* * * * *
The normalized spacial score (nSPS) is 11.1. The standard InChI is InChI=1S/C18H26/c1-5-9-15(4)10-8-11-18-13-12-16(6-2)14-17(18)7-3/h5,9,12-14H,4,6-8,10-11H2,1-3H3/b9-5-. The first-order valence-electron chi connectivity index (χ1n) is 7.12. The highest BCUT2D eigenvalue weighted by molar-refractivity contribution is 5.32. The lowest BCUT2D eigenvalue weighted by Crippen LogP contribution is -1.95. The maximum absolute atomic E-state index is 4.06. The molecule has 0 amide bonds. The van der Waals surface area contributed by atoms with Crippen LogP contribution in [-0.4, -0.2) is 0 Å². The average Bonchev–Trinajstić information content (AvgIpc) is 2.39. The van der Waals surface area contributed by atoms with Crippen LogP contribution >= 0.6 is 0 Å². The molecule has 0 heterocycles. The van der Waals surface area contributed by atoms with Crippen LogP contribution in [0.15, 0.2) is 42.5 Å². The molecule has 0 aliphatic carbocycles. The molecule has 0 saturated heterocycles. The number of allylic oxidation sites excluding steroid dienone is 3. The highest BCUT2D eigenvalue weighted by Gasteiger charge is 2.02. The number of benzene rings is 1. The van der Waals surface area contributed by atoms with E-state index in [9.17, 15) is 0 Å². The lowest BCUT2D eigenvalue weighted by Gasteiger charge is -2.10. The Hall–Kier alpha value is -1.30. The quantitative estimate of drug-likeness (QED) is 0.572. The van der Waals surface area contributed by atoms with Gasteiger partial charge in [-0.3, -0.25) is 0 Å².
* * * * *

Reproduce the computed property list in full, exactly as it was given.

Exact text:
The normalized spacial score (nSPS) is 11.1. The standard InChI is InChI=1S/C18H26/c1-5-9-15(4)10-8-11-18-13-12-16(6-2)14-17(18)7-3/h5,9,12-14H,4,6-8,10-11H2,1-3H3/b9-5-. The first-order valence-electron chi connectivity index (χ1n) is 7.12. The highest BCUT2D eigenvalue weighted by molar-refractivity contribution is 5.32. The lowest BCUT2D eigenvalue weighted by Crippen LogP contribution is -1.95. The maximum absolute atomic E-state index is 4.06. The molecule has 0 amide bonds. The van der Waals surface area contributed by atoms with Crippen LogP contribution in [-0.4, -0.2) is 0 Å². The average Bonchev–Trinajstić information content (AvgIpc) is 2.39. The van der Waals surface area contributed by atoms with Crippen LogP contribution >= 0.6 is 0 Å². The molecule has 0 heterocycles. The van der Waals surface area contributed by atoms with Crippen LogP contribution in [0.15, 0.2) is 42.5 Å². The molecule has 0 aliphatic carbocycles. The molecule has 0 saturated heterocycles. The number of allylic oxidation sites excluding steroid dienone is 3. The highest BCUT2D eigenvalue weighted by Gasteiger charge is 2.02. The number of benzene rings is 1. The van der Waals surface area contributed by atoms with E-state index in [9.17, 15) is 0 Å². The lowest BCUT2D eigenvalue weighted by Gasteiger charge is -2.10. The Hall–Kier alpha value is -1.30. The quantitative estimate of drug-likeness (QED) is 0.572. The van der Waals surface area contributed by atoms with Gasteiger partial charge in [-0.3, -0.25) is 0 Å².